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What Do I Ask At A Restraurant?

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I am going out with friends on Tuesday night. This is the first time I've gone with friends since I've been diagnosed. I'm really worried about getting sick. I haven't been glutened for a couple of months now and I want to keep the stretch going. What should I do to make sure that my dining experience is as safe as possible? We'll be going to a restaurant with a gluten free menu, but it doesn't feel like that is enough. What do I need to do? Thank you.

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I am going out with friends on Tuesday night. This is the first time I've gone with friends since I've been diagnosed. I'm really worried about getting sick. I haven't been glutened for a couple of months now and I want to keep the stretch going. What should I do to make sure that my dining experience is as safe as possible? We'll be going to a restaurant with a gluten free menu, but it doesn't feel like that is enough. What do I need to do? Thank you.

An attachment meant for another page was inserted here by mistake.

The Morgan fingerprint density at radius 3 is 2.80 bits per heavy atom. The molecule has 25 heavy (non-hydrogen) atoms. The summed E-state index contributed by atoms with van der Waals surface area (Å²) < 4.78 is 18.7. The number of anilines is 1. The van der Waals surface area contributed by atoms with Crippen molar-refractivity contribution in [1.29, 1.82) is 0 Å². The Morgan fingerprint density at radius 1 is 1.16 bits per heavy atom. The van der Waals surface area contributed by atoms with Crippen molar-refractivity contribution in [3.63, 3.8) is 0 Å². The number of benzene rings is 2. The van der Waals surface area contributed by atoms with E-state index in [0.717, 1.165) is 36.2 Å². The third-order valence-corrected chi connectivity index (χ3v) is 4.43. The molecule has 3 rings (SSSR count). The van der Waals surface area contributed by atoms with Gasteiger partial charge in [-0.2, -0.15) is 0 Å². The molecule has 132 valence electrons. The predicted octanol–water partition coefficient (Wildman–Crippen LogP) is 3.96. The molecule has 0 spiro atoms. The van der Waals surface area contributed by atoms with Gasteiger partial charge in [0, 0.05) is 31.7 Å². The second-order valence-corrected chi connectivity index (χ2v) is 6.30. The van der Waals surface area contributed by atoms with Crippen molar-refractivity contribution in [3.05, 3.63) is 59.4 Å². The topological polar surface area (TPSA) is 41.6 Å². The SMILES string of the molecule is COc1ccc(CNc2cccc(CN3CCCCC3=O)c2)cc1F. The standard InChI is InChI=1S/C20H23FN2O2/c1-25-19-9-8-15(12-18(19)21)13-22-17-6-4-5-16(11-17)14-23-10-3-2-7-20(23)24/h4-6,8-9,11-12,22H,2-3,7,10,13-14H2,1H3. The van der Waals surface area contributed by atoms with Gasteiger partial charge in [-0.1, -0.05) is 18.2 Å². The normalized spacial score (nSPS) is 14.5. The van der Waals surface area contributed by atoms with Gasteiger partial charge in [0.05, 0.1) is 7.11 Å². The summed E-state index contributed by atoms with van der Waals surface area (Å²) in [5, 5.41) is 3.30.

I would announce upon arrival that I am a gluten free diner, and that I would like a waitperson who is celiac knowledgeable. If you are not happy with the answers that that person gives you upon ordering (now this is depending on what kind of place it is, of course) ask if you can talk to the chef to find out what is safe for you to eat (because so many of us have other things we cannot eat as well.) Do not be afraid to go into detail about how your meal will be prepared and served - clean grill or clean pan, clean salad bowl, etc. And then it's up to the Gods - may they shine upon you! :D